Really staying in space

February 3rd, 1958; Satish Dwahan launch site.

Our test a month ago with a fuel cell that was aborted due to the original fuel cells not working in space have now been corrected, and besides a mission to re-do this contract in the works, we have both a new rescue pod under way, as well as launching the first official Kerlab mission yesterday, on the modified Proton-4 launcher.

Kerlab Transport 1, on top of the new Proton-4 launcher at the launch site.

The first Kerlab mission brings with it a solution to the power issues – two tanks with liquid Hydrogen and Oxygen, as well as 4 fuel cells. The tanks are designed to interface with the existing cooling systems on Kerlab, and has enough for just over a full month of running. We expect to integrate refuelling tanks into a future standardized crew transport.

The launch went well, although there do still seem to be a few kinks to work out in the Proton-4 launcher – although the pilots will likely have to cope until we get the A-variant made. that one will likely also use Hydrolox engines on the upper stages, further integrating the refuelling of the stations fuel cells.

Arriving today at the Kerlab station, the crew consisting of a scientist and an engineer attached the power-module and then proceeded to dock the crew transport.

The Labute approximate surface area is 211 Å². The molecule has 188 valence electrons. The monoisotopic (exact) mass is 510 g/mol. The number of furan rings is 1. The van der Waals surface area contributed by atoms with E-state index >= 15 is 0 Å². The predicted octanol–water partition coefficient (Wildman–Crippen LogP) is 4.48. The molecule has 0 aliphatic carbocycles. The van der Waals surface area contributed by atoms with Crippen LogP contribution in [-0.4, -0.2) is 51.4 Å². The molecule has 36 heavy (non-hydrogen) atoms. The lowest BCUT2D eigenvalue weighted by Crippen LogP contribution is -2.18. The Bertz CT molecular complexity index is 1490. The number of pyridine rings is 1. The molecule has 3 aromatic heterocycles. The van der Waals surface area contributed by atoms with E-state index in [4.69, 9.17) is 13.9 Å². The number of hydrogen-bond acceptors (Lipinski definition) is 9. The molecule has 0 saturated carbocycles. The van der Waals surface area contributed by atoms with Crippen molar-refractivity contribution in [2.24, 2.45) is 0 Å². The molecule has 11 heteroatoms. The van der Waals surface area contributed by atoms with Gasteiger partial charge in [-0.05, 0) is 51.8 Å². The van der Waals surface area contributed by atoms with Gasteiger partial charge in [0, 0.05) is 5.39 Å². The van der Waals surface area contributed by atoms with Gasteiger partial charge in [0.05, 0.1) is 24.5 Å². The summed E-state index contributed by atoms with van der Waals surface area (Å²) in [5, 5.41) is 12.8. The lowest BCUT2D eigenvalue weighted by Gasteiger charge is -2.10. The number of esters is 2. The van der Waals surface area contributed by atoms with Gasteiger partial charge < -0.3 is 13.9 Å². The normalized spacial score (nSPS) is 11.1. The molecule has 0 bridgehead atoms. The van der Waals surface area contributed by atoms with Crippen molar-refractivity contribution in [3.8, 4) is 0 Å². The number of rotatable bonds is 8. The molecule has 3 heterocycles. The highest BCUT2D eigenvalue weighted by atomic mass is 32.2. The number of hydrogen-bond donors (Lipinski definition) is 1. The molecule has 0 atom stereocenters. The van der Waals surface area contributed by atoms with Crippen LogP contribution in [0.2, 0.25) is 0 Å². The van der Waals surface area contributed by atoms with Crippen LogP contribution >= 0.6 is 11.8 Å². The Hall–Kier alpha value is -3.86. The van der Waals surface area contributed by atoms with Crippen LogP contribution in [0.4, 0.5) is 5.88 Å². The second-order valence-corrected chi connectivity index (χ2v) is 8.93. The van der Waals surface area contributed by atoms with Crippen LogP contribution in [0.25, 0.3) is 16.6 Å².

While the scientist began setting up the planned orbital experiments for later return, the engineer went on a brief EVA to make sure everything looked good from the outside. While there, he snapped a pictures that we’ll be releasing to the press later today.

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The mission have been a success so far, although the recycler will mostly be running automated when the station is not manned due to the massive power requirements.

Asides from the crew transport and recycled – the station has a roomy 4-kerbal habitation module as well as a full suite of experiments – including a new orbital experiment that will be running continuously over several missions.

The station also have ample supplies to keep the recycler running as well as snacks for our hard working kerbonauts. Lights for docking (and taking pictures), as well as RCS thrusters to keep the orbit, or make slight changes are also on hand. Future missions will be planned with a slightly larger margin on fuel reserves, to keep the station topped up.

We expect the new emergency life pod to be ready in about a month – at which time a pilot will take it up, and return with the station crew in their regular crew transport.



Gene Kerman


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